U.S. law schools face renewed scrutiny over claims about their ability to find work for their graduates, a crucial selling point amid one of the legal industry’s worst-ever job markets. Some of the schools have been creating temporary jobs for grads by paying nonprofits and others to employ them, a move that in some cases has boosted the schools’ standings in the much-followed U.S. News & World Report rankings. A new rule adopted last week by the accrediting arm of the American Bar Association will tighten such claims, giving law schools less credit for jobs that they subsidize.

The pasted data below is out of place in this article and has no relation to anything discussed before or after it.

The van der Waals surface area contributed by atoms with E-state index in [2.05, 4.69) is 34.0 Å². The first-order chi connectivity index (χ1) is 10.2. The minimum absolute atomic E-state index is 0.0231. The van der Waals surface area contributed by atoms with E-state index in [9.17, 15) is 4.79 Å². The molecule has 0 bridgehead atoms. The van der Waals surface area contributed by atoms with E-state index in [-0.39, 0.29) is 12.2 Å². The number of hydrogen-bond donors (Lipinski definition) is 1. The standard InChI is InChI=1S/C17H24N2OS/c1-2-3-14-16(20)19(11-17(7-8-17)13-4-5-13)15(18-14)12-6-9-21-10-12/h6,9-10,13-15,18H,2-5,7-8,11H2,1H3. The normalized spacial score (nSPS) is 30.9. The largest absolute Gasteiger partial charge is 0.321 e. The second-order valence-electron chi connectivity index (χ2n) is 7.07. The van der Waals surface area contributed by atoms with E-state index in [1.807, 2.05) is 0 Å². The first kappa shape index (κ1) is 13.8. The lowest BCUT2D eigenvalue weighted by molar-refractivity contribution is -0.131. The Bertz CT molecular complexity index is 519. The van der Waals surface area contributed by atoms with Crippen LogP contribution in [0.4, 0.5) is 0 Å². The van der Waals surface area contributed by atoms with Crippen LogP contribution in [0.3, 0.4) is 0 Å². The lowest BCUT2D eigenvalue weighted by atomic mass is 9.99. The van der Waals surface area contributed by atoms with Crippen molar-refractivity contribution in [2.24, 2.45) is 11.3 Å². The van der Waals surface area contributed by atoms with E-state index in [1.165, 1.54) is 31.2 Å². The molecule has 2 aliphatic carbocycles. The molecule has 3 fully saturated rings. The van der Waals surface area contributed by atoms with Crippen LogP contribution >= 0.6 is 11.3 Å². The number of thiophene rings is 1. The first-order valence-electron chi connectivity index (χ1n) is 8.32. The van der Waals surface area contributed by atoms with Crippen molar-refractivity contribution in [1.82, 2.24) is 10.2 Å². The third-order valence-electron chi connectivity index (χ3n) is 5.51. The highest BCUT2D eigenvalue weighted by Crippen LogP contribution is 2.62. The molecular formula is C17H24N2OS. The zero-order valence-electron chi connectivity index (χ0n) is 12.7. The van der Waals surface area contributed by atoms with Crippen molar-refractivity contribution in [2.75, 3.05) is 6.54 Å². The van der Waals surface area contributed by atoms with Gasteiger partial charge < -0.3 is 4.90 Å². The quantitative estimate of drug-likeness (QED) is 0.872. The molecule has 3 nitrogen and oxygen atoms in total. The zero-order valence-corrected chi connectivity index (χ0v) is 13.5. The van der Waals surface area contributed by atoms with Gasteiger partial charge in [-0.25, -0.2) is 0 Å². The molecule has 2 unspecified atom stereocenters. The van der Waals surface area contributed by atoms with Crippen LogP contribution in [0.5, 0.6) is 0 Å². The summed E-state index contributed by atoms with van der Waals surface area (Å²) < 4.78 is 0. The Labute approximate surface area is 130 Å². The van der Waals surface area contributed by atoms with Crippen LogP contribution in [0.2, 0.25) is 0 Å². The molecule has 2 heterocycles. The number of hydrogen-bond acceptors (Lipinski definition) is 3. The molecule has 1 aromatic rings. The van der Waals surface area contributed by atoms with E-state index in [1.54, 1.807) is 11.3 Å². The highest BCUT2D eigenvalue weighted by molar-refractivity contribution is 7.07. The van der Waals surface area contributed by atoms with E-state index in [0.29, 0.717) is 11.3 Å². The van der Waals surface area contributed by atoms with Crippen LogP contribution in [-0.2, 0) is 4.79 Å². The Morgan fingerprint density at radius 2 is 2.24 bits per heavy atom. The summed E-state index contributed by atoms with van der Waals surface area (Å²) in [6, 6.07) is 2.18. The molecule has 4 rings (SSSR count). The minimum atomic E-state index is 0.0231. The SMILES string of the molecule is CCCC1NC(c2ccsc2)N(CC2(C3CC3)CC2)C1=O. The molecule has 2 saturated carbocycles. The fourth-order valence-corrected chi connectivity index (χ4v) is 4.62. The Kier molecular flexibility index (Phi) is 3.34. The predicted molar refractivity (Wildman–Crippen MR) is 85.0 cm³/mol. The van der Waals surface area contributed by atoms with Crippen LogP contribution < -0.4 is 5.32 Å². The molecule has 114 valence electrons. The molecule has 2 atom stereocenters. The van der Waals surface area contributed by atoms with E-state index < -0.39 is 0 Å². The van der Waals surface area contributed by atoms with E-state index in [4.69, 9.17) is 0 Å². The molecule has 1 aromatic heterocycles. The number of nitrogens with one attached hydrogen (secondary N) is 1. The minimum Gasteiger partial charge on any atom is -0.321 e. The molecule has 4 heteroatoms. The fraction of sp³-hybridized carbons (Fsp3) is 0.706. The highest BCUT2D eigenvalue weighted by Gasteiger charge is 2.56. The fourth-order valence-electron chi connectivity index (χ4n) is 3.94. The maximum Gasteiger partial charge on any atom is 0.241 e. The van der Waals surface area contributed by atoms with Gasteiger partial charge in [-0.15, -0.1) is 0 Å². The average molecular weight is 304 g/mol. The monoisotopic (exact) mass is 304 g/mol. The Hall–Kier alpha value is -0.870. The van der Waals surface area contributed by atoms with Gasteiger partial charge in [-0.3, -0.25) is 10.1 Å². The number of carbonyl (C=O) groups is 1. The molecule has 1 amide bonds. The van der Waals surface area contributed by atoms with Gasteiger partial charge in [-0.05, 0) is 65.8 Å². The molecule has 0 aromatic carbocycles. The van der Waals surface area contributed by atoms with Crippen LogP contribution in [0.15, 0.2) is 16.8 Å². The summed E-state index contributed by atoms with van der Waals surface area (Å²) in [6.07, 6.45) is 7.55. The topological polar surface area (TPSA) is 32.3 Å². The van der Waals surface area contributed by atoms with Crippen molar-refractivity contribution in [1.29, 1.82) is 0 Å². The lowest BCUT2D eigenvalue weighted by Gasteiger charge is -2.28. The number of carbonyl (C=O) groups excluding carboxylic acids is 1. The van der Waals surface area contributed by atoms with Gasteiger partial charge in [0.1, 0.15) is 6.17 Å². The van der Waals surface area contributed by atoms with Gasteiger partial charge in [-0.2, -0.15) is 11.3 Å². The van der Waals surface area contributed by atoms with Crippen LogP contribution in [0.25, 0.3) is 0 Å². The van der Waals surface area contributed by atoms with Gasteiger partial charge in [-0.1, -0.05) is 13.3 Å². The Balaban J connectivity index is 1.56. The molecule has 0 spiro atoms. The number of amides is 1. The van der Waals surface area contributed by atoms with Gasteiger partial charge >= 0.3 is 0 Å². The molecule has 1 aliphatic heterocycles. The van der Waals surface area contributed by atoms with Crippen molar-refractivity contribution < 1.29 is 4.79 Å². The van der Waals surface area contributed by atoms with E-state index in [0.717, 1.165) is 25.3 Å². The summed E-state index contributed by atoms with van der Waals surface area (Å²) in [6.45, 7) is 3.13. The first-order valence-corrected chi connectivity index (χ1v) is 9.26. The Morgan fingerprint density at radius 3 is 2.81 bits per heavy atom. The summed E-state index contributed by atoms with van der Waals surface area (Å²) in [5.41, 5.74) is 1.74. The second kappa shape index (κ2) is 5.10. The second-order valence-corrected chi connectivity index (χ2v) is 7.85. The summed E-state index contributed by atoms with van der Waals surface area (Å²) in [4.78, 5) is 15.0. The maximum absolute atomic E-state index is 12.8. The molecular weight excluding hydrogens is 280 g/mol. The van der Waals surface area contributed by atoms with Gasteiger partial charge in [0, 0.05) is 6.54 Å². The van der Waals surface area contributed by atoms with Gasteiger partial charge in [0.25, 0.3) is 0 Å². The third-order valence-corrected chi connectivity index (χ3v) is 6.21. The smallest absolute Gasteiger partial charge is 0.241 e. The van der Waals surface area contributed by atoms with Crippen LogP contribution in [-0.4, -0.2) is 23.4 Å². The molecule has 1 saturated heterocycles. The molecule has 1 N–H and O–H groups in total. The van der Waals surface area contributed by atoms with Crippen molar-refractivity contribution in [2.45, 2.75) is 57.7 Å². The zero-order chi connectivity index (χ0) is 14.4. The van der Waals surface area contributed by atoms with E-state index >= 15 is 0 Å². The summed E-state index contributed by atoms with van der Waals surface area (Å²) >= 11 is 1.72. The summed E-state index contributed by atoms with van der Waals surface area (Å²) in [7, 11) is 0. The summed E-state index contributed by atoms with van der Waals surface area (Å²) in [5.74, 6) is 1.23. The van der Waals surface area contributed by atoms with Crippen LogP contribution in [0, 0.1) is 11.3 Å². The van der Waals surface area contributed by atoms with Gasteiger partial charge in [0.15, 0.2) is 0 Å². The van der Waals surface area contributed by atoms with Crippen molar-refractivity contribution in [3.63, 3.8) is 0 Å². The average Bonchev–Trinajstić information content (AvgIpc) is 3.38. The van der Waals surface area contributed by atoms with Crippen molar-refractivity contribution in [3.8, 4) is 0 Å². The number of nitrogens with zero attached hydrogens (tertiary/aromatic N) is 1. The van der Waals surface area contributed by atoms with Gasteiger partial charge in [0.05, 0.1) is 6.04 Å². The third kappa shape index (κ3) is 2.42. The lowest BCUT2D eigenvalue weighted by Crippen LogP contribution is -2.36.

These so-called “bridge-to-practice” fellowships typically pay graduates $1,000 to $4,000 a month for jobs in the nonprofit or public sectors that often expire within a year.http://on.wsj.com/1Ltj7N3

Advertisements